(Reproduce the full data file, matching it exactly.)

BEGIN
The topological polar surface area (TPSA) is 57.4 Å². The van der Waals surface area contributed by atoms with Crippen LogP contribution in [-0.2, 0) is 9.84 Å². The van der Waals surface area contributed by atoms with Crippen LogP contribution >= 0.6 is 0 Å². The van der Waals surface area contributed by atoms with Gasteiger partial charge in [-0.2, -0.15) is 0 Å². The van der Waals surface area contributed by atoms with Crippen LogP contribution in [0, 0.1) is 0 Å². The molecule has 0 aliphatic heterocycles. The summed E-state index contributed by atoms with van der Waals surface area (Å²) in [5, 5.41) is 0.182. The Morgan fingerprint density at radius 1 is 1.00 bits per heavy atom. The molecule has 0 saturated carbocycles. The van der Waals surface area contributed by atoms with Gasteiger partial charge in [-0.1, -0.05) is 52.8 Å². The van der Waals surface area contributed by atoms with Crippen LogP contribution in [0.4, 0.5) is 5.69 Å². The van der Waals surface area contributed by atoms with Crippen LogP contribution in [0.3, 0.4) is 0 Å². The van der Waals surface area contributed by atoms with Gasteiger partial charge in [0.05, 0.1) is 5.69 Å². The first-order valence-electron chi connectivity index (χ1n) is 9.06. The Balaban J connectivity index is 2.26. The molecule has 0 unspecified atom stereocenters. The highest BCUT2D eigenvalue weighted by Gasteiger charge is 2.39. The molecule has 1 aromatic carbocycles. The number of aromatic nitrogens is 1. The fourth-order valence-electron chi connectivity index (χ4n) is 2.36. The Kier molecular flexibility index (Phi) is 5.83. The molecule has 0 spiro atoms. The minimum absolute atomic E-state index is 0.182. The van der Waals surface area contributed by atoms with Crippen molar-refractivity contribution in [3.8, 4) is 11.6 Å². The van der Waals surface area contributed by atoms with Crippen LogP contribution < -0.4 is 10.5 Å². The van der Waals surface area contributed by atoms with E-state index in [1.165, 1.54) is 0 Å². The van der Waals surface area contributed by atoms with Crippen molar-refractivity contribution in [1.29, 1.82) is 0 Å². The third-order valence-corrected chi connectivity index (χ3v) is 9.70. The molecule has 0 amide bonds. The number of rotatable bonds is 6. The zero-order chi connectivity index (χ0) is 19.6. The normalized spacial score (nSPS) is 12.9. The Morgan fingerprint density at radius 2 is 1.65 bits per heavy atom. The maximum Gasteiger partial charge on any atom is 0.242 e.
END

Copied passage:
The topological polar surface area (TPSA) is 57.4 Å². The van der Waals surface area contributed by atoms with Crippen LogP contribution in [-0.2, 0) is 9.84 Å². The van der Waals surface area contributed by atoms with Crippen LogP contribution >= 0.6 is 0 Å². The van der Waals surface area contributed by atoms with Gasteiger partial charge in [-0.2, -0.15) is 0 Å². The van der Waals surface area contributed by atoms with Crippen LogP contribution in [0, 0.1) is 0 Å². The molecule has 0 aliphatic heterocycles. The summed E-state index contributed by atoms with van der Waals surface area (Å²) in [5, 5.41) is 0.182. The Morgan fingerprint density at radius 1 is 1.00 bits per heavy atom. The molecule has 0 saturated carbocycles. The van der Waals surface area contributed by atoms with Gasteiger partial charge in [-0.1, -0.05) is 52.8 Å². The van der Waals surface area contributed by atoms with Crippen LogP contribution in [0.4, 0.5) is 5.69 Å². The van der Waals surface area contributed by atoms with Crippen LogP contribution in [0.3, 0.4) is 0 Å². The van der Waals surface area contributed by atoms with Gasteiger partial charge in [0.05, 0.1) is 5.69 Å². The first-order valence-electron chi connectivity index (χ1n) is 9.06. The Balaban J connectivity index is 2.26. The molecule has 0 unspecified atom stereocenters. The highest BCUT2D eigenvalue weighted by Gasteiger charge is 2.39. The molecule has 1 aromatic carbocycles. The number of aromatic nitrogens is 1. The fourth-order valence-electron chi connectivity index (χ4n) is 2.36. The Kier molecular flexibility index (Phi) is 5.83. The molecule has 0 spiro atoms. The minimum absolute atomic E-state index is 0.182. The van der Waals surface area contributed by atoms with Crippen molar-refractivity contribution in [3.8, 4) is 11.6 Å². The van der Waals surface area contributed by atoms with Crippen LogP contribution < -0.4 is 10.5 Å². The van der Waals surface area contributed by atoms with E-state index in [1.165, 1.54) is 0 Å². The van der Waals surface area contributed by atoms with Crippen molar-refractivity contribution in [1.29, 1.82) is 0 Å². The third-order valence-corrected chi connectivity index (χ3v) is 9.70. The molecule has 0 amide bonds. The number of rotatable bonds is 6. The zero-order chi connectivity index (χ0) is 19.6. The normalized spacial score (nSPS) is 12.9. The Morgan fingerprint density at radius 2 is 1.65 bits per heavy atom. The maximum Gasteiger partial charge on any atom is 0.242 e.